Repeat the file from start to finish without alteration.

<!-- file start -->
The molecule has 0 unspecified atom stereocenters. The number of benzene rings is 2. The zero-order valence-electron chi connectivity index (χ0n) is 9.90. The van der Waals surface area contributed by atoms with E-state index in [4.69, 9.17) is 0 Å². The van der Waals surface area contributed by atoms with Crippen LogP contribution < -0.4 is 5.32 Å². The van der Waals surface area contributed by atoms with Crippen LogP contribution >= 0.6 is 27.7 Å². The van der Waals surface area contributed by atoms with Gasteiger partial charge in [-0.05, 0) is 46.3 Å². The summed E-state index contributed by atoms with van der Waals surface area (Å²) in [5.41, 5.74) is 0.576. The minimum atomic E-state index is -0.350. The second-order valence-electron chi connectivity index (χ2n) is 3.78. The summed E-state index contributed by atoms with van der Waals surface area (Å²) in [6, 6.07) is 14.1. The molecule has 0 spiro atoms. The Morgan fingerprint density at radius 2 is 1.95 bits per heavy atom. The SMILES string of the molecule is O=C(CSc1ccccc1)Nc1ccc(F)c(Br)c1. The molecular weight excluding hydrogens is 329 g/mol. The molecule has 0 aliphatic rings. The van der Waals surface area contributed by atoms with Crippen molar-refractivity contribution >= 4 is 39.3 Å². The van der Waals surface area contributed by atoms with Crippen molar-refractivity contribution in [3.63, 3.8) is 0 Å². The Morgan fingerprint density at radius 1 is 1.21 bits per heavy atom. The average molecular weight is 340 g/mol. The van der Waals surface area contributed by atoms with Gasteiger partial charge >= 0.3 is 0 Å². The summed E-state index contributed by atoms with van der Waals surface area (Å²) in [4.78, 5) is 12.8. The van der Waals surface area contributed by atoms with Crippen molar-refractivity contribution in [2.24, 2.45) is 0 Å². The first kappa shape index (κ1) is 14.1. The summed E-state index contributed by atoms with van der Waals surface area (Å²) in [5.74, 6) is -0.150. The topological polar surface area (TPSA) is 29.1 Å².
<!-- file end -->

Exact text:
The molecule has 0 unspecified atom stereocenters. The number of benzene rings is 2. The zero-order valence-electron chi connectivity index (χ0n) is 9.90. The van der Waals surface area contributed by atoms with E-state index in [4.69, 9.17) is 0 Å². The van der Waals surface area contributed by atoms with Crippen LogP contribution < -0.4 is 5.32 Å². The van der Waals surface area contributed by atoms with Crippen LogP contribution >= 0.6 is 27.7 Å². The van der Waals surface area contributed by atoms with Gasteiger partial charge in [-0.05, 0) is 46.3 Å². The summed E-state index contributed by atoms with van der Waals surface area (Å²) in [5.41, 5.74) is 0.576. The minimum atomic E-state index is -0.350. The second-order valence-electron chi connectivity index (χ2n) is 3.78. The summed E-state index contributed by atoms with van der Waals surface area (Å²) in [6, 6.07) is 14.1. The molecule has 0 spiro atoms. The Morgan fingerprint density at radius 2 is 1.95 bits per heavy atom. The SMILES string of the molecule is O=C(CSc1ccccc1)Nc1ccc(F)c(Br)c1. The molecular weight excluding hydrogens is 329 g/mol. The molecule has 0 aliphatic rings. The van der Waals surface area contributed by atoms with Crippen molar-refractivity contribution >= 4 is 39.3 Å². The van der Waals surface area contributed by atoms with Crippen molar-refractivity contribution in [3.63, 3.8) is 0 Å². The Morgan fingerprint density at radius 1 is 1.21 bits per heavy atom. The average molecular weight is 340 g/mol. The van der Waals surface area contributed by atoms with Gasteiger partial charge >= 0.3 is 0 Å². The summed E-state index contributed by atoms with van der Waals surface area (Å²) in [4.78, 5) is 12.8. The van der Waals surface area contributed by atoms with Crippen molar-refractivity contribution in [2.24, 2.45) is 0 Å². The first kappa shape index (κ1) is 14.1. The summed E-state index contributed by atoms with van der Waals surface area (Å²) in [5.74, 6) is -0.150. The topological polar surface area (TPSA) is 29.1 Å².